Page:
Weeknote 27 June 2020: WWDC, social media, and a whole lot of linking
I think you basically have to not be looking at the state of the country to not be anxious about the state of the country. I keep trying to remind myself that I’ve lived through worse – when I left school aged 16, it was with the absolute certain knowledge that there were no jobs and would never be any jobs. Oh, and nuclear war would probably happen well before I ever had chance to do much anyway.
But if the combination of a madman in the White House, a man-baby in Number 10, Brexit and a global pandemic that the British people have unilaterally decided isn’t worth worrying about isn’t making you anxious then probably nothing will.
Of course the difference between 16 year old me and 53 year old me is that I have more to lose. Sure, back then I had my whole future to lose: but my generation was raised on their being no future. I sometimes think that the strangeness of my generation is down to us being perpetually surprised that we’re still here at all.
This is also the fiftieth anniversary of the first Glastonbury, which I attended religiously in the 1990s and completely stopped going to after that. I had to think very hard about which Glastos I went to – if you can remember them all, you were doing it wrong – but I think it was five. I don’t remember seeing many bands, but I remember very well the feeling of potential, of space to be yourself – or, if you preferred, someone else.
MacOS Big Sur
It’s officially macOS 11, which ends an era which, for me, began on a Eurostar train coming back from Apple Expo Paris. Myself and MacUser technical editor Keith Martin spent the journey back installing the prized CD-ROM copy of the beta version of Mac OS X on a translucent blue iBook G3, and cooing at the “lickable” interface.
I think the new interface is lovely. It looks like “iPadOS Pro”, with a dock that’s rounded and raised from the bottom of the screen, just like the iPad’s. The design language is the same as iPadOS 14, including iconography, translucency and colour schemes.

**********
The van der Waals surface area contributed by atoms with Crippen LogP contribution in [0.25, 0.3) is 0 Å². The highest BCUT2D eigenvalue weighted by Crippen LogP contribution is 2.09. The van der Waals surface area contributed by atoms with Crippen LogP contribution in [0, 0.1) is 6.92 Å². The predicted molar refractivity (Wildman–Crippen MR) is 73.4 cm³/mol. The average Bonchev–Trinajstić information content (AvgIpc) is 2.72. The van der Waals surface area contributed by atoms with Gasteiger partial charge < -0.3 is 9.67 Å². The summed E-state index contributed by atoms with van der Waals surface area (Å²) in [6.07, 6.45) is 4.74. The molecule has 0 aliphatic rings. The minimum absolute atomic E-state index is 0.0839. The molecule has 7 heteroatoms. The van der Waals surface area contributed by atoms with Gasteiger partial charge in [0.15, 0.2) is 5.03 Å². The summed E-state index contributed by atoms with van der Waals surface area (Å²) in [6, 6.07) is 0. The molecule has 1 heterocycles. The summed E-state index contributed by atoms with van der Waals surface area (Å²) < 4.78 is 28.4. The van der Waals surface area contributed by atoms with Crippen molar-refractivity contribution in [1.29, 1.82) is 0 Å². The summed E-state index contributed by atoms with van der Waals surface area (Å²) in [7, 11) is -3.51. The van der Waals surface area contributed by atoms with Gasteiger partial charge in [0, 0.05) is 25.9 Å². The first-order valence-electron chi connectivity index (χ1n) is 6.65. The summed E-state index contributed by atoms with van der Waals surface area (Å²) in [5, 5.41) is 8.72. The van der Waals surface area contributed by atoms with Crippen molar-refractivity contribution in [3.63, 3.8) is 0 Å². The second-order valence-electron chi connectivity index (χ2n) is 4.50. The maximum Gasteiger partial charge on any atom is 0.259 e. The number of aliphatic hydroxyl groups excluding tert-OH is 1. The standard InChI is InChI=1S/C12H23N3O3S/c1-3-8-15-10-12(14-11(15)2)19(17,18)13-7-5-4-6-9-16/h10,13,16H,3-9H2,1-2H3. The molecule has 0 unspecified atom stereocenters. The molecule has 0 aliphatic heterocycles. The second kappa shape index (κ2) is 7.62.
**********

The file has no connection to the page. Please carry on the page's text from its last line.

To me, that’s a good thing. I love the look of iPadOS and I’m really pleased that my Mac will look as sleek and modern. Some long-term Mac users might baulk at first, but I’m willing to bet they will love it after a while. And it once again raises the bar, making Windows 10 and ChromeOS look like they really need a refresh.
I really like it.
Social media is a kind of hell
We are all in a collect space of political angst which we are communicating every day by social media. With social, you find what you’re looking for: if you sign into Twitter looking for a fight, looking for some negativity, you’ll find it. If you look for good, you’ll find that too. But that anxiety means we look, actively, for the bad.
Some stuff I’ve been reading
“I feel like I’ve been dragged into being a poster child for something I don’t believe in.” Fascinating interview with Gary Vanerchuk, who is a much more nuanced person than his fans might expect.
One of those quotes about business that really makes me stop and think: “Don’t ship the org chart”. And, related to that, any business which puts together these three things has a decent chance of success.
TikTok is awesome, but jeez it’s also a massive piece of spyware.
The use of Google Docs as a kind of surrogate for web publishing is fascinating. I’ve been meaning to do something interesting with it for a while – but I haven’t worked out what. Could you write a semi-collaborative blog just with Google Docs? I bet someone’s already doing it.
Is it really a year of Boris Johnson?
I don’t think that Skylake’s abysmal QA was really the reason for Apple to transition to its own processors – I think that was always going to happen at some point – but it probably tipped things along.